This month, API development platform Postman raised $150m from a group of investors including Insight Partners, CRV and Nexus Venture Partners at a valuation of c.$2bn, as per news reports. Postman joins a growing club of Indian SaaS startups, such as Freshworks, Druva, and Zoho to join the “unicorn” club in terms of billion dollar plus valuations. It seems that enterprise software firms – more importantly investments in such firms – is finally taking off India which may provide the much-needed boost to the Indian technology industry.
Why has it taken so long?
India is largest software services exporter in the world. The Indian IT services industry is c.$200bn in revenue – with bellwethers such as TCS being valued at c.$100bn. Yet, we are far behind the rest of the world (US, EU and China) in terms of software companies.
Part of this is because it requires a completely different DNA (from founders as well as investors) to build software companies than services companies. The Indian IT industry, despite changing delivery models in the last few years, is still largely a labour arbitrage play. More importantly, the IT services model is a cash generating model from the get-go, and hence does not need huge investments and R&D cycles.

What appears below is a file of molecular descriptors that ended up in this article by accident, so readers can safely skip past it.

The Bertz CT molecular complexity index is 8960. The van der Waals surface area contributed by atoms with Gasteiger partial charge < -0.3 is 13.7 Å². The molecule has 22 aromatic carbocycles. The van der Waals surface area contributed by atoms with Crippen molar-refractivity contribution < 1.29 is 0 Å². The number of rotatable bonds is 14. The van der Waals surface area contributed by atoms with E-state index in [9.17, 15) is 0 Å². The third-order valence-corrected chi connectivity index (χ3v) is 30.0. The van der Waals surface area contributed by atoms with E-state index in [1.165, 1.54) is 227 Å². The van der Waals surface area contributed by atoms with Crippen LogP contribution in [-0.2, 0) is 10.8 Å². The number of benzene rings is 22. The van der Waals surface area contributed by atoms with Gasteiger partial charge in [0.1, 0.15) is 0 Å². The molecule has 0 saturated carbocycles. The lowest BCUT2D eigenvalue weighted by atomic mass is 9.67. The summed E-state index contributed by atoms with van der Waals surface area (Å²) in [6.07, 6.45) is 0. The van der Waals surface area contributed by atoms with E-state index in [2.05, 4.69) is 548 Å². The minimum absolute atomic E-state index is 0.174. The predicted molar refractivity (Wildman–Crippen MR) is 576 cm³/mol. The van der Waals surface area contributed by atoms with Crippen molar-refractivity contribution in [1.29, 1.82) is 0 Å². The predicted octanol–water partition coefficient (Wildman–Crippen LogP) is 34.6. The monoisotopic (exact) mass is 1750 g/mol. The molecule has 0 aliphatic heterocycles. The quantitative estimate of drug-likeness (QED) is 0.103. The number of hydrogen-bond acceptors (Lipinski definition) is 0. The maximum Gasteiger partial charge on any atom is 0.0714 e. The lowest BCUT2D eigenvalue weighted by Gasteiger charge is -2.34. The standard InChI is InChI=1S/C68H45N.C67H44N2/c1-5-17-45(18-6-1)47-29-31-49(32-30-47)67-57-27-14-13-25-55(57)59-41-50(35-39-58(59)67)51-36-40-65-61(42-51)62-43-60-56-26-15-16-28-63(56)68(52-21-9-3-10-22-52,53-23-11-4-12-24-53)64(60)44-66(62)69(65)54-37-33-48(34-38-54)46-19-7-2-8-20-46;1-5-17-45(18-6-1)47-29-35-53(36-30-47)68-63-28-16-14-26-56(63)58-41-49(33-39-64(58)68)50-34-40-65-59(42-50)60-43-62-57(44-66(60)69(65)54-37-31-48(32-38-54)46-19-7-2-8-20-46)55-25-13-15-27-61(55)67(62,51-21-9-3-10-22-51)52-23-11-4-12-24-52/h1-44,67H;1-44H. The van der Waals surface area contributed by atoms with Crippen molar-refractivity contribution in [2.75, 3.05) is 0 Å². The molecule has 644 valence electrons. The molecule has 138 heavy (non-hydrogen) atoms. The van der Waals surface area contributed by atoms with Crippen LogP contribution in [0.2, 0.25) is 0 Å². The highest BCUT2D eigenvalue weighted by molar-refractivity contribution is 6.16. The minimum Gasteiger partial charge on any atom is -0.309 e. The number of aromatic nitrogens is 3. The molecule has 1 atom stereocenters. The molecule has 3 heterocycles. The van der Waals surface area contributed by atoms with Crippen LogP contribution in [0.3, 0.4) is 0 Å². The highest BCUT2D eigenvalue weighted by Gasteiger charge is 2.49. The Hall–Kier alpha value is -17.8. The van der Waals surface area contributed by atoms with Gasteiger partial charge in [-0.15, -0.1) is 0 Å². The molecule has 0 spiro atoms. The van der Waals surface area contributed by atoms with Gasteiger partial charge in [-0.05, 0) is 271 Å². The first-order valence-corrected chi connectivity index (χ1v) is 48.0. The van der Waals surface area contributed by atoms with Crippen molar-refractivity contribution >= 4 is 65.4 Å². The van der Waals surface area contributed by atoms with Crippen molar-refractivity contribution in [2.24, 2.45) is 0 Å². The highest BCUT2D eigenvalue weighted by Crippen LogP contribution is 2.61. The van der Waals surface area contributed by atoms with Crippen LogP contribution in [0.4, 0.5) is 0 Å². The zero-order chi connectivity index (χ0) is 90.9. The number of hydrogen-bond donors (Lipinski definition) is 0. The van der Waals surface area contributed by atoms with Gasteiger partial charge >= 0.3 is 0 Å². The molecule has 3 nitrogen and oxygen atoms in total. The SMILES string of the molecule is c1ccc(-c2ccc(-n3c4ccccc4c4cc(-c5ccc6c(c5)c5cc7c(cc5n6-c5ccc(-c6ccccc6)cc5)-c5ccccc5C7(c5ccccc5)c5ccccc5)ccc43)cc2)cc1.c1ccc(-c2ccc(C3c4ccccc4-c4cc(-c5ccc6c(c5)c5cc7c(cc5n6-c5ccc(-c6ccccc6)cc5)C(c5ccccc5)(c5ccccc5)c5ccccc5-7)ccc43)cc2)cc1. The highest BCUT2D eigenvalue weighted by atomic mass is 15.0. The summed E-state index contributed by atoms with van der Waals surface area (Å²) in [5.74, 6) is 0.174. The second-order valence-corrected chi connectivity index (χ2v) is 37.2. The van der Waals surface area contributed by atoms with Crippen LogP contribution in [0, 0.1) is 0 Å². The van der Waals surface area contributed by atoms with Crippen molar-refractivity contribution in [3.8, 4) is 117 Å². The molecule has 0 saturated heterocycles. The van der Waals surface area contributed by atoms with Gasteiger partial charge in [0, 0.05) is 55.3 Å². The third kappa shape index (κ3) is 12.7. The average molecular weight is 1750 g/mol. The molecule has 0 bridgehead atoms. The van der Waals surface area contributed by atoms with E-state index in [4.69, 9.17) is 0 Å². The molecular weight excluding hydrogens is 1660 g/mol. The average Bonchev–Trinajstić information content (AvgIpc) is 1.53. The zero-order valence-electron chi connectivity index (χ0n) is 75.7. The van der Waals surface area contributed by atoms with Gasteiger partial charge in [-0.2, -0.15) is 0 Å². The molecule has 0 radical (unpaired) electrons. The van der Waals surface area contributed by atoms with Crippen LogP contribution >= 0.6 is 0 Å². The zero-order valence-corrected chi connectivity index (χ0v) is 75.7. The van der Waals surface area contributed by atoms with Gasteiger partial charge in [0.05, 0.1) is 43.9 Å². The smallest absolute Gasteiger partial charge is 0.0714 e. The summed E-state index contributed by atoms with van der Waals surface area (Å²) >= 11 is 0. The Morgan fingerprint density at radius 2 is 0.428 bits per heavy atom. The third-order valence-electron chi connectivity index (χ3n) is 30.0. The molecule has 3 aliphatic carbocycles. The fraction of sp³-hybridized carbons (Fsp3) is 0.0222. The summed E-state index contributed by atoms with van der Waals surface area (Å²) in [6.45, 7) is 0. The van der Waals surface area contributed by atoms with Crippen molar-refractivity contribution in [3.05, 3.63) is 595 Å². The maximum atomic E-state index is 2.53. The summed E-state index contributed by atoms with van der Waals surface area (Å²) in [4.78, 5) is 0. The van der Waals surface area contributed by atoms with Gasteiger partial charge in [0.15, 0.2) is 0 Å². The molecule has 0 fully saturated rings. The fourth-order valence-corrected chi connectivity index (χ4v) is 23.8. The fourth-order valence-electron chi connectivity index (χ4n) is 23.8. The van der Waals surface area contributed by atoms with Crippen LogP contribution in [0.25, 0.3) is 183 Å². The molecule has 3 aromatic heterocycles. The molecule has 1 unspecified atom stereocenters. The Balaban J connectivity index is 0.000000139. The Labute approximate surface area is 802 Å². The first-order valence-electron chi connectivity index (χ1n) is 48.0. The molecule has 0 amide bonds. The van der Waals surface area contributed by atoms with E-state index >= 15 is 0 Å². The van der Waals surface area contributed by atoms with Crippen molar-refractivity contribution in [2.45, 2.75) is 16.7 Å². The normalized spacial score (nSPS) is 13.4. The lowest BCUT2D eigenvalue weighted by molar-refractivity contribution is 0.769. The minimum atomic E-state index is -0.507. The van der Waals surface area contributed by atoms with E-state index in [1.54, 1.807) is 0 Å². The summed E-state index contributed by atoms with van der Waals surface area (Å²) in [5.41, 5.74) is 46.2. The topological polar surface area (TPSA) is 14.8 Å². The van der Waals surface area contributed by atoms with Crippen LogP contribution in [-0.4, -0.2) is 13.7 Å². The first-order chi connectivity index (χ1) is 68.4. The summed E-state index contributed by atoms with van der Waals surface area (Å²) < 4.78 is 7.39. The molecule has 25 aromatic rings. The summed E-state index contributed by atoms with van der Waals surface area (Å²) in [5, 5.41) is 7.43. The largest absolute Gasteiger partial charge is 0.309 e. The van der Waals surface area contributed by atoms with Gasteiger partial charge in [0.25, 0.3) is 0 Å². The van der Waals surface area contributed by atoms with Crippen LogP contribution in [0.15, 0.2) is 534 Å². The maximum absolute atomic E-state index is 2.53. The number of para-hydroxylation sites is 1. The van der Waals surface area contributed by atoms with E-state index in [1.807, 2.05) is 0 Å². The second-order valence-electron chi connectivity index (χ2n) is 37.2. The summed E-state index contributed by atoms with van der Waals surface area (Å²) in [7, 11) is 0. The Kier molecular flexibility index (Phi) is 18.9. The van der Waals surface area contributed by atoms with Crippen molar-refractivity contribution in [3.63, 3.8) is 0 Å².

On the contrary, software companies require significant upfront investment to reach a certain scale. However, at scale software companies can potentially be twice or thrice as profitable as services businesses. This is even more true for SaaS business with its recurring revenue model.
Venture capital investments in India, till a few years back, were largely concentrated on the internet / e-Commerce industry and managed to create behemoths such Flipkart, Ola , Quikr in every category. This play was largely to capitalize on India’s trillion-dollar domestic retail industry.
This boom in investments in the internet space was not replicated in the enterprise software space because the domestic market is quite small in India – c.$7bn in revenue vs. the Chinese market which is over $400bn in revenues.
Low cost issues
The single factor that benefitted the IT industry the most is probably what hurts the Enterprise software industry the most – low cost. India is an extremely price sensitive market and one which has never paid market rates for software products. In 2018, test conducted by Microsoft showed that over 90% of new PCs in India loaded with a high of pirated software!
Software pricing in India is at least 60-75% lower than that of the US. Large enterprise software companies such as Microsoft, Salesforce and AWS have significantly discounted prices for India. This means an Indian software company will find it that much more difficult to scale in its domestic market – and therefore has to look outside. No scale equals no investments.
For the Indian SaaS companies to compete with global players, Indian enterprises, including the government, need to start paying market rates for software. Only then will India be able to create large global software players.